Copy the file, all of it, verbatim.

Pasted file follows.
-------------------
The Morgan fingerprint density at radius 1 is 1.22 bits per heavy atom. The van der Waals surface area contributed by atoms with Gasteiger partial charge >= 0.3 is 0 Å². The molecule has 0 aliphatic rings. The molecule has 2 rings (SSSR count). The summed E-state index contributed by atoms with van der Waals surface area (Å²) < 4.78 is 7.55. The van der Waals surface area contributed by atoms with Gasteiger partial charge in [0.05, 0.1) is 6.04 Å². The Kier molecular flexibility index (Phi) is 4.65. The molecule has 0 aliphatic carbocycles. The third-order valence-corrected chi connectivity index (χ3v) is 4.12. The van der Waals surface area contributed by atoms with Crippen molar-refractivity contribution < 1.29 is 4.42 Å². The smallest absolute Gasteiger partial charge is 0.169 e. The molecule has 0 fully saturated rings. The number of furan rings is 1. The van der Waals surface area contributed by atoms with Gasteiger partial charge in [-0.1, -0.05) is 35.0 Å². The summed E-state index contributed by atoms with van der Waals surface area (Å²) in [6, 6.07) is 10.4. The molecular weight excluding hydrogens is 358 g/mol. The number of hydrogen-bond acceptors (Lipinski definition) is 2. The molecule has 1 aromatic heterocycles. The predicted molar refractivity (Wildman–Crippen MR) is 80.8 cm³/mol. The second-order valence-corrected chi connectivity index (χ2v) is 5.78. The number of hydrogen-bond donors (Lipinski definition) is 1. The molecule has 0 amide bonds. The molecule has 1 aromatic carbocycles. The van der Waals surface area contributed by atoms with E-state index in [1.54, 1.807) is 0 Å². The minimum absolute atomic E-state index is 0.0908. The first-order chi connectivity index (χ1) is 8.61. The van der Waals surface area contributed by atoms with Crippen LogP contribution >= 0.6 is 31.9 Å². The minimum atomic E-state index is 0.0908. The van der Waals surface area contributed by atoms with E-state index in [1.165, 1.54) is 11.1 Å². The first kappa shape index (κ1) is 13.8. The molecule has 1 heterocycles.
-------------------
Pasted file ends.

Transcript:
The Morgan fingerprint density at radius 1 is 1.22 bits per heavy atom. The van der Waals surface area contributed by atoms with Gasteiger partial charge >= 0.3 is 0 Å². The molecule has 0 aliphatic rings. The molecule has 2 rings (SSSR count). The summed E-state index contributed by atoms with van der Waals surface area (Å²) < 4.78 is 7.55. The van der Waals surface area contributed by atoms with Gasteiger partial charge in [0.05, 0.1) is 6.04 Å². The Kier molecular flexibility index (Phi) is 4.65. The molecule has 0 aliphatic carbocycles. The third-order valence-corrected chi connectivity index (χ3v) is 4.12. The van der Waals surface area contributed by atoms with Crippen molar-refractivity contribution < 1.29 is 4.42 Å². The smallest absolute Gasteiger partial charge is 0.169 e. The molecule has 0 fully saturated rings. The number of furan rings is 1. The van der Waals surface area contributed by atoms with Gasteiger partial charge in [-0.1, -0.05) is 35.0 Å². The summed E-state index contributed by atoms with van der Waals surface area (Å²) in [6, 6.07) is 10.4. The molecular weight excluding hydrogens is 358 g/mol. The number of hydrogen-bond acceptors (Lipinski definition) is 2. The molecule has 1 aromatic heterocycles. The predicted molar refractivity (Wildman–Crippen MR) is 80.8 cm³/mol. The second-order valence-corrected chi connectivity index (χ2v) is 5.78. The number of hydrogen-bond donors (Lipinski definition) is 1. The molecule has 0 amide bonds. The molecule has 1 aromatic carbocycles. The van der Waals surface area contributed by atoms with E-state index in [1.54, 1.807) is 0 Å². The minimum absolute atomic E-state index is 0.0908. The first-order chi connectivity index (χ1) is 8.61. The van der Waals surface area contributed by atoms with Crippen LogP contribution >= 0.6 is 31.9 Å². The minimum atomic E-state index is 0.0908. The van der Waals surface area contributed by atoms with E-state index in [1.165, 1.54) is 11.1 Å². The first kappa shape index (κ1) is 13.8. The molecule has 1 heterocycles.